Rapid ceramic-metal processing superior composites

Quick ceramic-metal processing technology for superior composites

10:53 AM, 20th January 2017
Quick ceramic-metal processing technology for superior composites
New rapid and efficient technology that enables processing ceramics and metals together into cermets with little to no reaction between constituent materials.

COLLEGE STATION, US: Recent advancements in automotive, aerospace and power generation industries have inspired materials scientists to engineer innovative materials. Ceramic-metal composites or cermets are an example of a new and improved class of materials that can enhance transportation and energy conversion technologies.

Cermets combine useful properties from each of their primary constituent materials such as high-temperature stability of ceramics and machinability and ductility of metals. However, cermets are effective only if their constituent materials do not react with each other during their processing.

Researchers at Texas A&M University have developed a rapid and efficient technology that enables processing ceramics and metals together into cermets with little to no reaction between constituent materials. This breakthrough opens the possibilities for development of new and superior composite materials.

Most ceramics and metals are unstable when combined at high temperatures and are known to react with each other, leaving the final composite materials with undesirable properties such as brittleness or low-temperature resistance.

“This severely limits the number of new composite materials that can be developed for our growing needs,” said Dr Miladin Radovic, associate professor and associate department head in the department of materials science and engineering.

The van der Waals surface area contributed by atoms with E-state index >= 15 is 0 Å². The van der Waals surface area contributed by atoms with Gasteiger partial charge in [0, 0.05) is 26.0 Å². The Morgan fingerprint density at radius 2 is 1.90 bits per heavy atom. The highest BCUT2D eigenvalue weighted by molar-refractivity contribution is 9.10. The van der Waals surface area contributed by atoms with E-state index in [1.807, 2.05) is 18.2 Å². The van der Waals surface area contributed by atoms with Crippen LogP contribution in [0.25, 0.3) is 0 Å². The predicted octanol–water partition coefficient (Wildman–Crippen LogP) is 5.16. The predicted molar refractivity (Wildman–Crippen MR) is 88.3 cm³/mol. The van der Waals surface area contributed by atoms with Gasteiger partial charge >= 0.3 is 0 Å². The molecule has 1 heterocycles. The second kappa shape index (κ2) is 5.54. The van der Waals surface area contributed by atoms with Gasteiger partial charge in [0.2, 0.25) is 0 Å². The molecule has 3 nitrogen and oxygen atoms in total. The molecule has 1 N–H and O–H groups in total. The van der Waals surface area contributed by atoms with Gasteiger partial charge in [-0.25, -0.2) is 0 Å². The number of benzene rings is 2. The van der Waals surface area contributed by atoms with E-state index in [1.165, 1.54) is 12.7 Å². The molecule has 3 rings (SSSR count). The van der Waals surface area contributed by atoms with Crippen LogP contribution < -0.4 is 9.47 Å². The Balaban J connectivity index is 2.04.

The research is published in the journals Scientific Reports.

Radovic along with Dr Ibrahim Karaman, Chevron Professor I and head of the materials science and engineering department, and former doctoral students Dr Liangfa Hu and Dr Ankush Kothalkar, and Morgan O’Neil, an undergraduate student in the department of mechanical engineering, have developed the current-activated pressure-assisted infiltration (CAPAI) method to combine ceramics and metals resulting in stable, high performance composites.

In only nine seconds, the CAPAI method combines ceramics and metals with little to no reaction between constituent materials. It uses electric current to instantly heat the metal and applied pressure to drive the molten metal into foam made of ceramic.

In their primary study, the researchers selected aluminium for its light weight, corrosion resistance and popularity in automotive and aerospace industries, and ceramic foams of titanium aluminium carbide (Ti2AlC) for their good fracture toughness, electrical and thermal conductivity, and combined them into lightweight cermets with high strength and good temperature stability.